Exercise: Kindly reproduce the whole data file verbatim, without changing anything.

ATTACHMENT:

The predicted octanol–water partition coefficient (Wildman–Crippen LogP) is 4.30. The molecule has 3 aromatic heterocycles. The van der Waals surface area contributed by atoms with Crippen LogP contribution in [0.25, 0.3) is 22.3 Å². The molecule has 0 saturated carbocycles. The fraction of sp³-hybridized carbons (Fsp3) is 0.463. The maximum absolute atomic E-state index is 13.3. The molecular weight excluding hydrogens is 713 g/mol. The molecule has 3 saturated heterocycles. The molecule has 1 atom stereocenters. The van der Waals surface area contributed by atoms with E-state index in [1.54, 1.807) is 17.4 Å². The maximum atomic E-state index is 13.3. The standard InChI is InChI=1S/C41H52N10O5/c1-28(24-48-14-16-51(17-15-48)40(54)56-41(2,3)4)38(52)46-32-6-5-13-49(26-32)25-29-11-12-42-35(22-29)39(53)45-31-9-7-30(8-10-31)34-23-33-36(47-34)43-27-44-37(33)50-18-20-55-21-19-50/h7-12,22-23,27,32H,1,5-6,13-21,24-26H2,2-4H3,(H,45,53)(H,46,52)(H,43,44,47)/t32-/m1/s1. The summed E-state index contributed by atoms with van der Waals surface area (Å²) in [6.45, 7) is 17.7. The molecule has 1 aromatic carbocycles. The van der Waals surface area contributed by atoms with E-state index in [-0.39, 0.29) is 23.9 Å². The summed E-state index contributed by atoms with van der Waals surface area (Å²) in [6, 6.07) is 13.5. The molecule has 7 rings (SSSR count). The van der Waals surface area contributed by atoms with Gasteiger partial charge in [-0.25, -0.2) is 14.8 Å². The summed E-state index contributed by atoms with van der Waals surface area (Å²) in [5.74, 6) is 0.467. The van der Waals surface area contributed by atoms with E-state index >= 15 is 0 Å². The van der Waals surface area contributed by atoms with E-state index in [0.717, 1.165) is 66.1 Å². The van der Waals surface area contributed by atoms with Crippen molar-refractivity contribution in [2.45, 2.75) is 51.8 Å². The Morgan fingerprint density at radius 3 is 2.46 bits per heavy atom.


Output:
The predicted octanol–water partition coefficient (Wildman–Crippen LogP) is 4.30. The molecule has 3 aromatic heterocycles. The van der Waals surface area contributed by atoms with Crippen LogP contribution in [0.25, 0.3) is 22.3 Å². The molecule has 0 saturated carbocycles. The fraction of sp³-hybridized carbons (Fsp3) is 0.463. The maximum absolute atomic E-state index is 13.3. The molecular weight excluding hydrogens is 713 g/mol. The molecule has 3 saturated heterocycles. The molecule has 1 atom stereocenters. The van der Waals surface area contributed by atoms with E-state index in [1.54, 1.807) is 17.4 Å². The maximum atomic E-state index is 13.3. The standard InChI is InChI=1S/C41H52N10O5/c1-28(24-48-14-16-51(17-15-48)40(54)56-41(2,3)4)38(52)46-32-6-5-13-49(26-32)25-29-11-12-42-35(22-29)39(53)45-31-9-7-30(8-10-31)34-23-33-36(47-34)43-27-44-37(33)50-18-20-55-21-19-50/h7-12,22-23,27,32H,1,5-6,13-21,24-26H2,2-4H3,(H,45,53)(H,46,52)(H,43,44,47)/t32-/m1/s1. The summed E-state index contributed by atoms with van der Waals surface area (Å²) in [6.45, 7) is 17.7. The molecule has 1 aromatic carbocycles. The van der Waals surface area contributed by atoms with E-state index in [-0.39, 0.29) is 23.9 Å². The summed E-state index contributed by atoms with van der Waals surface area (Å²) in [6, 6.07) is 13.5. The molecule has 7 rings (SSSR count). The van der Waals surface area contributed by atoms with Gasteiger partial charge in [-0.25, -0.2) is 14.8 Å². The summed E-state index contributed by atoms with van der Waals surface area (Å²) in [5.74, 6) is 0.467. The van der Waals surface area contributed by atoms with E-state index >= 15 is 0 Å². The van der Waals surface area contributed by atoms with E-state index in [0.717, 1.165) is 66.1 Å². The van der Waals surface area contributed by atoms with Crippen molar-refractivity contribution in [2.45, 2.75) is 51.8 Å². The Morgan fingerprint density at radius 3 is 2.46 bits per heavy atom.